page contents

News Release – Children and adolescents admitted to psychiatric hospitals

ISP Conference on Mental Health Services features findings of a study suggesting the risks of shortening the length of stay for children and adolescents admitted to psychiatric hospitals.   WASHINGTON, Oct. 6, 2016 /ChildAdvocate/ — The ISP Conference on Mental Health Services provides a opportunity to learn, share, and network with researchers and leaders from around the world.  The Conference takes place at The Washington Hilton from October 6-9, 2016.   Today the conference features a study from Penn State University of College of Medicine that looks at whether shorter lengths of stay in psychiatric inpatient programs are associated with higher risks of readmissions for children and adolescents.  Other factors are also analyzed.  While psychiatric admissions for children and adolescent once were more than 30 days, changes in care and insurance restrictions have dropped that to just days.  While admissions of 14 days are now considered appropriate for many patients, approval can limit treatment to 24 hours in some cases.  The authors attempted to determine if this improved or compromised care.  Readmission rates of children having to return to the hospital are one measure as to the success of the program and more readmissions suggest that the care is not sufficient.  This study shows that the trend demonstrates that decreased length of stay is significantly associated with increased readmission rates when looking at 12 month increments.  The study included 3,896 children and adolescents admitted to inpatient psychiatric units at a large, multidisciplinary academic medical center during major changes in inpatient care from 1991-2003.  The average age was 10.7 years.  The findings are consistent with clinical impressions that readmissions increased as a direct result of...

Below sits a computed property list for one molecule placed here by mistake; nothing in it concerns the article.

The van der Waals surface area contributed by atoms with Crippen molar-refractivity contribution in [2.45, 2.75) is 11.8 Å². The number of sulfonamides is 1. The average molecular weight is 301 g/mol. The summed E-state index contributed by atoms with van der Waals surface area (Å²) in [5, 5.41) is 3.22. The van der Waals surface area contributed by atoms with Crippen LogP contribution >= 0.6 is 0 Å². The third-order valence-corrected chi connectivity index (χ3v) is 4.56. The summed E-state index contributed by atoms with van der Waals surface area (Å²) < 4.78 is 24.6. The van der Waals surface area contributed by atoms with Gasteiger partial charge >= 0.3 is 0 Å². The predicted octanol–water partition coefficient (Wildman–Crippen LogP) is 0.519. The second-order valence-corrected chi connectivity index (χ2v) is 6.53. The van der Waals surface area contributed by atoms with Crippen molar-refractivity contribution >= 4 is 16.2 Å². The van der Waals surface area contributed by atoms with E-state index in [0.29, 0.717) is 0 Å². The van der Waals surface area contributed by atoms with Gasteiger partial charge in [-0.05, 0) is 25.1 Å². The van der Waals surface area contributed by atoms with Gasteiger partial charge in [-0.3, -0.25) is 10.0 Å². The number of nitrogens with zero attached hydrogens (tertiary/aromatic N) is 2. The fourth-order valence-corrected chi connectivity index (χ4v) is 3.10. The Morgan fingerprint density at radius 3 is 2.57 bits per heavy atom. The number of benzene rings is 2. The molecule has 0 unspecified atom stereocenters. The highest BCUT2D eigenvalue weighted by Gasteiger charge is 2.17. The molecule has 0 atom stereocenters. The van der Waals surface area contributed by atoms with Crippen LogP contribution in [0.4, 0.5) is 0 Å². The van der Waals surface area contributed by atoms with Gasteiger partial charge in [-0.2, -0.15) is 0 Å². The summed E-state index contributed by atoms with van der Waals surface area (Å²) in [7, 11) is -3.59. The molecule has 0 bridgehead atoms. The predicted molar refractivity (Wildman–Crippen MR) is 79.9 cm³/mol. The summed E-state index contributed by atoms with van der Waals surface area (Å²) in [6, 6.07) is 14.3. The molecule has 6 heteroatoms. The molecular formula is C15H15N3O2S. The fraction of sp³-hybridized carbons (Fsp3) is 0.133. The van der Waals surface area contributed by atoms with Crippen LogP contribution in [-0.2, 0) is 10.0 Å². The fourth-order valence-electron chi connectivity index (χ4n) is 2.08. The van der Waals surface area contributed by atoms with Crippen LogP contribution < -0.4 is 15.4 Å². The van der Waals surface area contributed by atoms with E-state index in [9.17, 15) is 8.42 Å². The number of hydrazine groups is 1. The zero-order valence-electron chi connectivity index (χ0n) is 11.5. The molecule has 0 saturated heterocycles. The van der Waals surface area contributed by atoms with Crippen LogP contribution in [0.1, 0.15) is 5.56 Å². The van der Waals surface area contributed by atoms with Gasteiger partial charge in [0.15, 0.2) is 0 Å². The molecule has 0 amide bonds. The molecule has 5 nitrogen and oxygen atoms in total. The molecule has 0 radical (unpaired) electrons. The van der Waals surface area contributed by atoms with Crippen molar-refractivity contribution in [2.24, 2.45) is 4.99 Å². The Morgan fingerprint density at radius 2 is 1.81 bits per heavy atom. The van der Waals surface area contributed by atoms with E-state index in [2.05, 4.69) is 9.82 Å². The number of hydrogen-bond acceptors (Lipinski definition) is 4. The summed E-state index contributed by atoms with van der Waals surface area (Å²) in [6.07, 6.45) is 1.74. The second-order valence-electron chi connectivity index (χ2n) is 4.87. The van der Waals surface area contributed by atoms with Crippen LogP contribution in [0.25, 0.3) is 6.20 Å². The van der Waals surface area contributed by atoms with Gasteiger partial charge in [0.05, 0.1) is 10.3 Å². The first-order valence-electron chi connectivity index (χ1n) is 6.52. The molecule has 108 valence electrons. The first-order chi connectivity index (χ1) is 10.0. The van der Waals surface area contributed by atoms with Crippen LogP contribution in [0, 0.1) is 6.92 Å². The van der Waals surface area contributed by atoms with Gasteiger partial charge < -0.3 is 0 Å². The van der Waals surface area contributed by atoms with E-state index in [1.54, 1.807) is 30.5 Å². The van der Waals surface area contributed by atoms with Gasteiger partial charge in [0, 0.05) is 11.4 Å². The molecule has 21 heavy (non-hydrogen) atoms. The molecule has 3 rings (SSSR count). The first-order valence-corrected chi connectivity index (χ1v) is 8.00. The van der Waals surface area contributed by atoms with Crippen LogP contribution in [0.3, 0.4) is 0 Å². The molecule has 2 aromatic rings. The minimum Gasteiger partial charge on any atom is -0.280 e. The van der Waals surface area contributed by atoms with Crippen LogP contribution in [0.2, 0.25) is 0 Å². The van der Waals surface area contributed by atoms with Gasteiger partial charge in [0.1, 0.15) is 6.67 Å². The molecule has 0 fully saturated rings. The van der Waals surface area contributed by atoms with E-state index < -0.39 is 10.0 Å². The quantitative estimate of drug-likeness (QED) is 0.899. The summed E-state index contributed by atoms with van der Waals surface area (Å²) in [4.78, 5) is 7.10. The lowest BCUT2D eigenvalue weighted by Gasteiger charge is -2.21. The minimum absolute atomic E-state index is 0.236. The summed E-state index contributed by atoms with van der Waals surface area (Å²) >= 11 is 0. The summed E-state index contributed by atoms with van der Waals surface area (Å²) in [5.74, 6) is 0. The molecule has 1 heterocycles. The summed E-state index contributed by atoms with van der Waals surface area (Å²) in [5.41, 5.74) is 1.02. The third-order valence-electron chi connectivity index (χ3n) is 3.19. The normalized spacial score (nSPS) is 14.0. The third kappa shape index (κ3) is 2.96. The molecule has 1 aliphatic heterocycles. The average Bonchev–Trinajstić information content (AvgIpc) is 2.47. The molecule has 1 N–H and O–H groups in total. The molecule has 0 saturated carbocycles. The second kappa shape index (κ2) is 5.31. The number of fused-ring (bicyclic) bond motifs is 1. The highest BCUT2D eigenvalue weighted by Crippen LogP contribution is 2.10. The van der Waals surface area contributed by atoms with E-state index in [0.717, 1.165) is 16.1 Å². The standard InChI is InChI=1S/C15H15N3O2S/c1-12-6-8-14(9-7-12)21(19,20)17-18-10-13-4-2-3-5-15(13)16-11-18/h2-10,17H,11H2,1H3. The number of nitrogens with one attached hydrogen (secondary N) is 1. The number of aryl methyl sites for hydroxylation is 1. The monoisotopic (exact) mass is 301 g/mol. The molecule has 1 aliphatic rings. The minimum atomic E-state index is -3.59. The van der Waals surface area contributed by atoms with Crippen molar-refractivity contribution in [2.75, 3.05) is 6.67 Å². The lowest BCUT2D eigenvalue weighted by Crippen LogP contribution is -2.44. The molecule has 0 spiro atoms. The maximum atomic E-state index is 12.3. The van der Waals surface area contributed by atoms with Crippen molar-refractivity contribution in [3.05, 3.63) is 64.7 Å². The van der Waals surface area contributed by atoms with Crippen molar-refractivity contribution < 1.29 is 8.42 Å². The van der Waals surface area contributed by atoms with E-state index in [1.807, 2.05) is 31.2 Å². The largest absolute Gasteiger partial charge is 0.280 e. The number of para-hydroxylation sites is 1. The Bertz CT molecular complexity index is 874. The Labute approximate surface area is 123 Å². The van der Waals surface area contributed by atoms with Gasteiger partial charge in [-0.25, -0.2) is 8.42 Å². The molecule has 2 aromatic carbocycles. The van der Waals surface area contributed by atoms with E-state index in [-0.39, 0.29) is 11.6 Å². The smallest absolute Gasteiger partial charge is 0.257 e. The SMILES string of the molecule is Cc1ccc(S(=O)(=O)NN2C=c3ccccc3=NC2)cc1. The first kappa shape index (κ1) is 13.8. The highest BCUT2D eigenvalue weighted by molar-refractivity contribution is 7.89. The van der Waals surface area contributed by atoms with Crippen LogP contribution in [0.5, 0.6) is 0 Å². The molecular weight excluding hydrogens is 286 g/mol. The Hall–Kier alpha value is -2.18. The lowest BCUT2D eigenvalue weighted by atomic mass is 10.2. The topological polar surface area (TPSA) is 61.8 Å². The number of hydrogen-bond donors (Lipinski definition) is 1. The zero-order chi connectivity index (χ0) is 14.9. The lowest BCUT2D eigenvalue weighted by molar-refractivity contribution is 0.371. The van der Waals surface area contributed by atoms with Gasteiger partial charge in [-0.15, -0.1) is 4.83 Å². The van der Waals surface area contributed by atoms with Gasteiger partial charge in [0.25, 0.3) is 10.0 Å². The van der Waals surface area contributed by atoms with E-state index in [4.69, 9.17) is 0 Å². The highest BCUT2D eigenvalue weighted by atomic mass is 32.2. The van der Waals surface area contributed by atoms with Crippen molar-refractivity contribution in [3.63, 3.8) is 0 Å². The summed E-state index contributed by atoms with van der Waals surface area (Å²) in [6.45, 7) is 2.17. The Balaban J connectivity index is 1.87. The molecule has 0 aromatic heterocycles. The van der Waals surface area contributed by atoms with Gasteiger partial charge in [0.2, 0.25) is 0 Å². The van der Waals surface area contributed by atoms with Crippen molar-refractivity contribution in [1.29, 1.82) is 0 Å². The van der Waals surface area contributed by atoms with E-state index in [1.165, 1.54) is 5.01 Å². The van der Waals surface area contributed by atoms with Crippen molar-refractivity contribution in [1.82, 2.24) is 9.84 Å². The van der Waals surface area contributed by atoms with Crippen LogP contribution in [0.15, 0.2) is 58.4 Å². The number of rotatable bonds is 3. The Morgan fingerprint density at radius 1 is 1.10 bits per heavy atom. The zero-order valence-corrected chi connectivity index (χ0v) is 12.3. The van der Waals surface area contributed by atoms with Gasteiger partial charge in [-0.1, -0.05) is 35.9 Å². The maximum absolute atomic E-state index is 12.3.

Obama Supports Early Education

Obama Supports Early Education as Ultimately Cost Saving CHICAGO, Dec 16 (New York Times) — “Mr. Obama’s platform, which Mr. Duncan helped write, emphasizes extending care to infants and toddlers as well, and it makes helping poor children a priority. It would also provide new federal financing for states rolling out programs to serve young children of all incomes.“ Mr. Obama’s platform accepts the broad logic of the Ypsilanti study. “For every one dollar invested in high-quality, comprehensive programs supporting children and families from birth,” the platform says, “there is a $7-$10 return to society in decreased need for special education services, higher graduation and employment rates, less crime, less use of the public welfare system and better health.” The report was published in the New York...

The Brain and Dyslexia

February 16, 2001 Web posted at: 11:40 AM EST (1640 GMT) SAN FRANCISCO, California (AP) — Discovery of a deficit in key reading and visual centers of the brain could lead to early diagnosis and treatment for a disorder that affects about 15 percent of the population, researchers report. A study at Georgetown University Medical Center in Washington suggests that people with dyslexia have a much lower level of activity in the brain’s left inferior parietal, an area that is important both in reading and in processing of visual images. Dr. Guinevere Eden and Dr. Thomas Zeffiro, a husband and wife team and co-directors of the Center for the Study of Learning at Georgetown, also found that the right inferior parietal can be taught to compensate for the weakness in the left side of the brain through a program of intense reading training. “These study results are further evidence that dyslexia has biological roots,” said Eden. She and Zeffiro discussed their study Thursday at the national meeting of the American Association for the Advancement of Science. Dyslexia is generally diagnosed in elementary school children who have great difficulty learning to read. The core of this difficulty, said Eden, is the inability to link up visual symbols with sounds, an essential process in reading. A youngster with dyslexia, for instance, could not associate the sounds in the spoken word “cat” with the letters that make up the simple word, said Eden. It is estimated that 5 percent to 15 percent of the population suffers from some degree of dyslexia, she said. Some learn to compensate and eventually become good readers, but Eden...
Page 1 of 41234